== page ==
Skip to Content, Navigation, or Footer.

Girl Power in STEM: How ASU is breaking down gender and color barriers

The Center for Gender Equity in Science and Technology has officially launched at ASU. The organization, which has been recognized by the White House, works to increase the number of underrepresented women in STEM professions. 

With over 22,000 STEM majors on campus and a lack of female representation in the field, ASU has introduced a new center for women in STEM called the Center for Gender Equity in Science and Technology.

As of Jan. 11, Kimberly A. Scott of the School of Social Transformation led the launch of CGEST in order to engage the community and break down barriers that prevent women and minority females from pursuing STEM (science, technology, engineering and math).

Psychology and biology and society junior Megan Berry joined the CGEST team as a research assistant last January. Berry had a passion for science long before she got to ASU: She took an engineering class in high school, sparking her interest in a STEM-related major.

Berry gives credit to the CompuGirls program started by Scott, which gives young girls a chance to learn and apply skills for using the latest technologies with an emphasis in social justice. Berry is in the process of working with Scott and Patricia Garcia from CGEST on a paper about girl’s participation in STEM.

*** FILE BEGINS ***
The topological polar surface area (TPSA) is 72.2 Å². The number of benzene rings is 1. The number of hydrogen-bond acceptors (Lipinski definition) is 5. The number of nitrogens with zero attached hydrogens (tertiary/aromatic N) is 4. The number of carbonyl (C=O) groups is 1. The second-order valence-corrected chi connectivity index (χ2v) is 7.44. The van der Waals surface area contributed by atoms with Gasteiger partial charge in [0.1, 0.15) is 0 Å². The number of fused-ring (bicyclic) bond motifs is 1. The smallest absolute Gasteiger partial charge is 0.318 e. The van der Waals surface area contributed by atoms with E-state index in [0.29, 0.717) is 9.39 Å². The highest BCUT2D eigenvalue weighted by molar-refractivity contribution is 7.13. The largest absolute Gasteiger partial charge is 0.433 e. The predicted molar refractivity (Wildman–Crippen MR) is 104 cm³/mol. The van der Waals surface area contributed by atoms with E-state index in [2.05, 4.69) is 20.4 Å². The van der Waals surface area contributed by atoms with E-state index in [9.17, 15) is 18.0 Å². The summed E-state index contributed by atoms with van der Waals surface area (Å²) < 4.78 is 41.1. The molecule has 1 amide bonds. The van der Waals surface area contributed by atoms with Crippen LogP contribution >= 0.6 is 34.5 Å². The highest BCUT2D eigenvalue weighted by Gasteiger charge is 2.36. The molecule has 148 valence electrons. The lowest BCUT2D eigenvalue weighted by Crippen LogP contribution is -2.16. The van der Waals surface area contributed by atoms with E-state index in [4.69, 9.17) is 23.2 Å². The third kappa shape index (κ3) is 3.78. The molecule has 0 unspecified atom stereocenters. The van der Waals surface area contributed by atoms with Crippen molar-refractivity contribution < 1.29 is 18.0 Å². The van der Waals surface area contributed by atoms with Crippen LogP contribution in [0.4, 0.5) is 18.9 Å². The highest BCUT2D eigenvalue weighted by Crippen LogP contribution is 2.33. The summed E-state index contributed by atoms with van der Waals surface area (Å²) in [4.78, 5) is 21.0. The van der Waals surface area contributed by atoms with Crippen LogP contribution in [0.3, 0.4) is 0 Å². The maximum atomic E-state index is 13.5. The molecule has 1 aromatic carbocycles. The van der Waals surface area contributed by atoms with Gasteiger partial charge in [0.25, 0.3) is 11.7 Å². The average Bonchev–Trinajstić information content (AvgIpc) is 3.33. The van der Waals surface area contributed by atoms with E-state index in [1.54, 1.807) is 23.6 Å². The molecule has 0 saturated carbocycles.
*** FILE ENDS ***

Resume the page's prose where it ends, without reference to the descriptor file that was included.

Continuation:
“We’re using data from past CompuGirls experiences and we’re seeing how these girls are interacting in a technology program like CompuGirls,” Berry said. “They (the girls) have so many different aspirations and it’s great to see how it’s come full circle.”

For women and minority females nervous about pursuing STEM because of their identity, Berry’s advice is simple — speak up and stick with it.

“Don’t be afraid,” Berry said. “In most cases, girls don’t really speak out in science classes. Go for it and don’t be discouraged. Keep with it.”

Biochemistry sophomore Helen Mitiku likes the fact that ASU has decided to support this kind of center for STEM majors like herself.

“I think ASU has done a good job,” Mitiku said. “A lot of women think it’s already hard to be a science major. This is a program good for women to come together and overcome their struggles.”

Along with Scott, CGEST manager Gabriel Escontrías has helped develop the new center at ASU. He said he enjoys being part of something that helps other Sun Devils who might have a limited voice in their field.

“I think what stands out most to me is what we are looking to accomplish and just knowing how many girls we could empower and create an impact for,” Escontrías said. 

Related Links:

ASU joins Million Women Mentors Initiative, encourages women in STEM fields

ASU website serves as a mentor to women in STEM fields

Reach the reporter at or follow @thesydneygreene on Twitter.

Like The State Press on Facebook and follow @statepress on Twitter.

Continue supporting student journalism and donate to The State Press today.

Subscribe to Pressing Matters



This website uses cookies to make your experience better and easier. By using this website you consent to our use of cookies. For more information, please see our Cookie Policy.